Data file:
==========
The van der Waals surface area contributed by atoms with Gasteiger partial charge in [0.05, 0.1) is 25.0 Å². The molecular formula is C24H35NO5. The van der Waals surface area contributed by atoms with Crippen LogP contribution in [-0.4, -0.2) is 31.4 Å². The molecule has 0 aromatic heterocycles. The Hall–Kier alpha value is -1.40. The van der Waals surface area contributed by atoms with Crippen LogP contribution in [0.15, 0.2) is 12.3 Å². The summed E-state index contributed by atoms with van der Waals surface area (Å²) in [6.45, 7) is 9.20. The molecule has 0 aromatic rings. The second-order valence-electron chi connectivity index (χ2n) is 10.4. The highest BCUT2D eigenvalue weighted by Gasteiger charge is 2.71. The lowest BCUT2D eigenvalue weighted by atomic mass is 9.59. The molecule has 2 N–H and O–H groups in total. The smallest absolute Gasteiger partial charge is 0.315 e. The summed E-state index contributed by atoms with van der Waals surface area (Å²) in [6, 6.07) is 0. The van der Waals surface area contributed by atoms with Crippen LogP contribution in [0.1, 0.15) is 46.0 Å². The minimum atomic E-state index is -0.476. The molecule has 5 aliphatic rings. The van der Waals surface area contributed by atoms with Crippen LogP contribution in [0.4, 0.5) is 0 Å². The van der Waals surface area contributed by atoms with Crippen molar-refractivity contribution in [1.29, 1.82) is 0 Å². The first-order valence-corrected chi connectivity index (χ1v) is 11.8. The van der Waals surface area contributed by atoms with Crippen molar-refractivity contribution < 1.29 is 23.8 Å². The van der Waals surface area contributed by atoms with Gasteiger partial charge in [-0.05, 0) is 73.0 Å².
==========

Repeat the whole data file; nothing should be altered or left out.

The van der Waals surface area contributed by atoms with Gasteiger partial charge in [0.05, 0.1) is 25.0 Å². The molecular formula is C24H35NO5. The van der Waals surface area contributed by atoms with Crippen LogP contribution in [-0.4, -0.2) is 31.4 Å². The molecule has 0 aromatic heterocycles. The Hall–Kier alpha value is -1.40. The van der Waals surface area contributed by atoms with Crippen LogP contribution in [0.15, 0.2) is 12.3 Å². The summed E-state index contributed by atoms with van der Waals surface area (Å²) in [6.45, 7) is 9.20. The molecule has 0 aromatic rings. The second-order valence-electron chi connectivity index (χ2n) is 10.4. The highest BCUT2D eigenvalue weighted by Gasteiger charge is 2.71. The lowest BCUT2D eigenvalue weighted by atomic mass is 9.59. The molecule has 2 N–H and O–H groups in total. The smallest absolute Gasteiger partial charge is 0.315 e. The summed E-state index contributed by atoms with van der Waals surface area (Å²) in [6, 6.07) is 0. The van der Waals surface area contributed by atoms with Crippen LogP contribution in [0.1, 0.15) is 46.0 Å². The minimum atomic E-state index is -0.476. The molecule has 5 aliphatic rings. The van der Waals surface area contributed by atoms with Crippen LogP contribution in [0.4, 0.5) is 0 Å². The van der Waals surface area contributed by atoms with Crippen molar-refractivity contribution in [1.29, 1.82) is 0 Å². The first-order valence-corrected chi connectivity index (χ1v) is 11.8. The van der Waals surface area contributed by atoms with Crippen molar-refractivity contribution < 1.29 is 23.8 Å². The van der Waals surface area contributed by atoms with Gasteiger partial charge in [-0.05, 0) is 73.0 Å².